Maren: You’ve logged thousands of miles traveling across the country speaking to people in numerous sectors and various geographies. What have you learned about how design is practiced today versus even since your last exhibition, “Design with the Other 90%: CITIES”?
Cynthia: Designers and design educators are exploring broader systems when approaching these sorts of challenges. They are considering long-term impacts and placing local community expertise at the center.
When I asked a local community architect who worked with residents to transform informal settlement in Bangkok into a thriving and vibrant neighborhood which skill he thought was most needed for his work, he responded, “listening”.It is so simple. I’m told a requirement for Paul Polak’s development team, is to sit with the farmer in India or Bangladesh who is living on a dollar a day and listen for a minimum of 1,000 hours over the span of a year to better understand their needs.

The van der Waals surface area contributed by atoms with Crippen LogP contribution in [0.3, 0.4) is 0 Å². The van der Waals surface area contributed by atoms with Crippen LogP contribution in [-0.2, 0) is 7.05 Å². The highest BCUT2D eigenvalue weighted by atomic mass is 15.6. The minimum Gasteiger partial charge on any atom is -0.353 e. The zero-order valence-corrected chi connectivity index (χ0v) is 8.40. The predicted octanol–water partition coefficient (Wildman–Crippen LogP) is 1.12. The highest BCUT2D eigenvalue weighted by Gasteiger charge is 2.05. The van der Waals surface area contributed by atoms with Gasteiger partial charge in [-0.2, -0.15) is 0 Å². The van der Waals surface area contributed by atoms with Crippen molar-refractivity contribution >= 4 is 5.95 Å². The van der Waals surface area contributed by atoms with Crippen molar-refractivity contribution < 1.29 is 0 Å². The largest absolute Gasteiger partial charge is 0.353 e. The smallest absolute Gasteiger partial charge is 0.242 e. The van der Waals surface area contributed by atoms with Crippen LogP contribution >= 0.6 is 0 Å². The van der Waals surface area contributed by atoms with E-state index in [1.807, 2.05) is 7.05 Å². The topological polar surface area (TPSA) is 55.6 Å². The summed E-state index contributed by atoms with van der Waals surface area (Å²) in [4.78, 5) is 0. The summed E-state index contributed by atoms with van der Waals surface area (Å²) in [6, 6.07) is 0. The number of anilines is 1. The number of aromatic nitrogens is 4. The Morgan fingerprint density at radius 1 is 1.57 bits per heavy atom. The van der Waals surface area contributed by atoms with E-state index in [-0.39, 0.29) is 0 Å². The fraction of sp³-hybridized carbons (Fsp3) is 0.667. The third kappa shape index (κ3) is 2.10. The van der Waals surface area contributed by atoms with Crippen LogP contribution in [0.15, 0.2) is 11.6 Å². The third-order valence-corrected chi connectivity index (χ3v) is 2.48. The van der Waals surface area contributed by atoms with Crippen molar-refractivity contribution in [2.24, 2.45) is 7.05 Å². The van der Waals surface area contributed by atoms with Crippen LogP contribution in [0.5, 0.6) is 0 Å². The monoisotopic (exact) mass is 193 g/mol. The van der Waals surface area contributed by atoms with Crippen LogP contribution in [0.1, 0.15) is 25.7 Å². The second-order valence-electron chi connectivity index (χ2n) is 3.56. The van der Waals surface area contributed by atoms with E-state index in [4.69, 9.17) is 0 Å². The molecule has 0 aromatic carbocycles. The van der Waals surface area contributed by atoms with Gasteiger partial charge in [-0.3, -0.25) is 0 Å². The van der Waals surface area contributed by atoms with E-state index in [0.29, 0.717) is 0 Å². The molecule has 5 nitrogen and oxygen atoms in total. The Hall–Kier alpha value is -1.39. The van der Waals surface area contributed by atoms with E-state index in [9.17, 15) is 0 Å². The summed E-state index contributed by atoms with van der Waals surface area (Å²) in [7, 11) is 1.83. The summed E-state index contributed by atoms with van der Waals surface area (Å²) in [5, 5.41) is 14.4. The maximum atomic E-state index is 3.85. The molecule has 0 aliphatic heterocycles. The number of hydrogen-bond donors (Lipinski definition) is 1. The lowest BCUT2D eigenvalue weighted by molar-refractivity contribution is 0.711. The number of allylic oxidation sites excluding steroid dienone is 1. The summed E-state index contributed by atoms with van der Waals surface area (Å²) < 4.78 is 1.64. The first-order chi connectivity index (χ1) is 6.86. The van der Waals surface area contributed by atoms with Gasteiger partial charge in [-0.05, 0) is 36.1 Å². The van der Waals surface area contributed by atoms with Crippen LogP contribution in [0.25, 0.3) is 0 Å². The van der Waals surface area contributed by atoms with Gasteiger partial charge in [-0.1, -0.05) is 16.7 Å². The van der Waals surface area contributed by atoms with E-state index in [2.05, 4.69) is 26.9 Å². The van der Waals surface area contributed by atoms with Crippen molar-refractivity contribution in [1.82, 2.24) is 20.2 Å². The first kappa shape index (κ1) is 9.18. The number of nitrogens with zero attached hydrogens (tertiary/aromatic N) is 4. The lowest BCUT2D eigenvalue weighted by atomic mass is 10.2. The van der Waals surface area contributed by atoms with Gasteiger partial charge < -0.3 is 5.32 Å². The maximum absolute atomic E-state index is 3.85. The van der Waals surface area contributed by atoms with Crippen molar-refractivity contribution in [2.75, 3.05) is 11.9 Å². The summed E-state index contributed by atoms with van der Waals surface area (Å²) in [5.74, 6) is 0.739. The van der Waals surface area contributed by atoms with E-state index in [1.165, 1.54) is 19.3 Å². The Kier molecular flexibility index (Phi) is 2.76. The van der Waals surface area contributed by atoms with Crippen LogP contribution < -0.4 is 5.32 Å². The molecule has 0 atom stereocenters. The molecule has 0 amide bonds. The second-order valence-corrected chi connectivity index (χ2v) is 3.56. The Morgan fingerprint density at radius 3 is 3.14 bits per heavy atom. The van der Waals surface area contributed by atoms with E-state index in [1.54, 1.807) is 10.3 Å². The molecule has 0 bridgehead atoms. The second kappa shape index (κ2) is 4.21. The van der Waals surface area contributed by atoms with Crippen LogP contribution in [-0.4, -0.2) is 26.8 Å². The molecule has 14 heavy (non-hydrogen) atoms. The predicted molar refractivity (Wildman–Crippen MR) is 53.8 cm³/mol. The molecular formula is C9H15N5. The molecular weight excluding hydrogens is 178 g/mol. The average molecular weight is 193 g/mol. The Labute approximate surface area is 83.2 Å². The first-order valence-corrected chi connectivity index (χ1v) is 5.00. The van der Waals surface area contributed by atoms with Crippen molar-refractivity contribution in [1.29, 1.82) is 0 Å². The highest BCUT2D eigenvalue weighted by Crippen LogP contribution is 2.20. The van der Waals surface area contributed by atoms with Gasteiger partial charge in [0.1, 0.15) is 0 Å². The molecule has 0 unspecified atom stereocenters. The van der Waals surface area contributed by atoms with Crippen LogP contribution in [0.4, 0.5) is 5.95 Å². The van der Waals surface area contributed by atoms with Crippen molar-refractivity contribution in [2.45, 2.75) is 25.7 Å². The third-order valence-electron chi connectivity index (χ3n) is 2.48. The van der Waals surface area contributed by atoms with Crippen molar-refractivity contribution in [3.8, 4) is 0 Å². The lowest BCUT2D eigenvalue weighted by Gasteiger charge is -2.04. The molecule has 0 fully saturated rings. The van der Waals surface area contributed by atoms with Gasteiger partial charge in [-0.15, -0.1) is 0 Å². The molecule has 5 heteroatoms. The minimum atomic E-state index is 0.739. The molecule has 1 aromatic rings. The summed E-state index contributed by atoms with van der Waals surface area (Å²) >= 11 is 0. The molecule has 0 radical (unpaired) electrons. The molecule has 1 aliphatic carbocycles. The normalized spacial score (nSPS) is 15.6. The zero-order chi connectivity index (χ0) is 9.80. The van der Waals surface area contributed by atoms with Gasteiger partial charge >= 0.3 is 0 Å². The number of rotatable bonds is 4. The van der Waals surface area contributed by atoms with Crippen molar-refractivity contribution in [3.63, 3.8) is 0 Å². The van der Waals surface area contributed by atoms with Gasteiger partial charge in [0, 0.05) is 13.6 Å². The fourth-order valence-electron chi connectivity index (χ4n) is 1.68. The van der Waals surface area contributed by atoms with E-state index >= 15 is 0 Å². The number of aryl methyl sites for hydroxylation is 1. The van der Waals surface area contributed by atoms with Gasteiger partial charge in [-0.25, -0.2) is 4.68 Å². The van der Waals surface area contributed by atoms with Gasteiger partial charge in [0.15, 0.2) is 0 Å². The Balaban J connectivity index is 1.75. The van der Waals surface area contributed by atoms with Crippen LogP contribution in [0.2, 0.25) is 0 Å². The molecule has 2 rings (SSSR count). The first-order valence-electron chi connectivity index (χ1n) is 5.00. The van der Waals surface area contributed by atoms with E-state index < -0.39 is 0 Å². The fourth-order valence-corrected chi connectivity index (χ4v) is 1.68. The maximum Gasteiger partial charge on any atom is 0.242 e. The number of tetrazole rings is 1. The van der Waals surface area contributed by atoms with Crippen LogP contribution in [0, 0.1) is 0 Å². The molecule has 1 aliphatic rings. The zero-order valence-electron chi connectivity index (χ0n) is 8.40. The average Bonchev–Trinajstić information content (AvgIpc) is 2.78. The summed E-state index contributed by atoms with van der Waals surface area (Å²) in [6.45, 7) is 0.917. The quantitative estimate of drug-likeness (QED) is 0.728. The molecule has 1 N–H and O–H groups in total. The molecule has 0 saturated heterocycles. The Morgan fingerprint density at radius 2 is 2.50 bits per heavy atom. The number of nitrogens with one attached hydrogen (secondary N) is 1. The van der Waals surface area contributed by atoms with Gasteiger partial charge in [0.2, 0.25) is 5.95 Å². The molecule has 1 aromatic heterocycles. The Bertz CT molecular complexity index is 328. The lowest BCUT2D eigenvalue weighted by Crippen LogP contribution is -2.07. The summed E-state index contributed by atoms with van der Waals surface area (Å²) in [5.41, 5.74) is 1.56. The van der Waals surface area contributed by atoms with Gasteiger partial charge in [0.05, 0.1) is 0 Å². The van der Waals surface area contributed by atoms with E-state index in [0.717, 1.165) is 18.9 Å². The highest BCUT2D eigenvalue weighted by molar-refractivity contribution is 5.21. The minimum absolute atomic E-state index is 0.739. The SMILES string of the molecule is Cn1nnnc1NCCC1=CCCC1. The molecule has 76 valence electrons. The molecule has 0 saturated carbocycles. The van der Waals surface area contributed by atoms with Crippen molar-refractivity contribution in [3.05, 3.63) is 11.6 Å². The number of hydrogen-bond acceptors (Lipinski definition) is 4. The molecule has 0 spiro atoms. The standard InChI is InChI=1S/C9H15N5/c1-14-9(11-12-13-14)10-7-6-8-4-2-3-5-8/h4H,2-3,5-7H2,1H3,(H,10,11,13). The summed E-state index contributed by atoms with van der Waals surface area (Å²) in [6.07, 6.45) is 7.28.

Left: Cynthia walking along Bangkok, Thailand, Bang Bau Canal.| Right: Cynthia visits with a Dhaka, Bangladesh, Korail settlement BRAC, women’s saving group. Photos © Cynthia E. Smith, Smithsonian Institution
Maren: Did you meet people along the way who maybe didn’t think of themselves as designers but gained a new appreciation for their work as an act of design after speaking with you?
Cynthia: Sometimes when I invited organizations to participate in the exhibition they would be surprised that I considered their work to be design.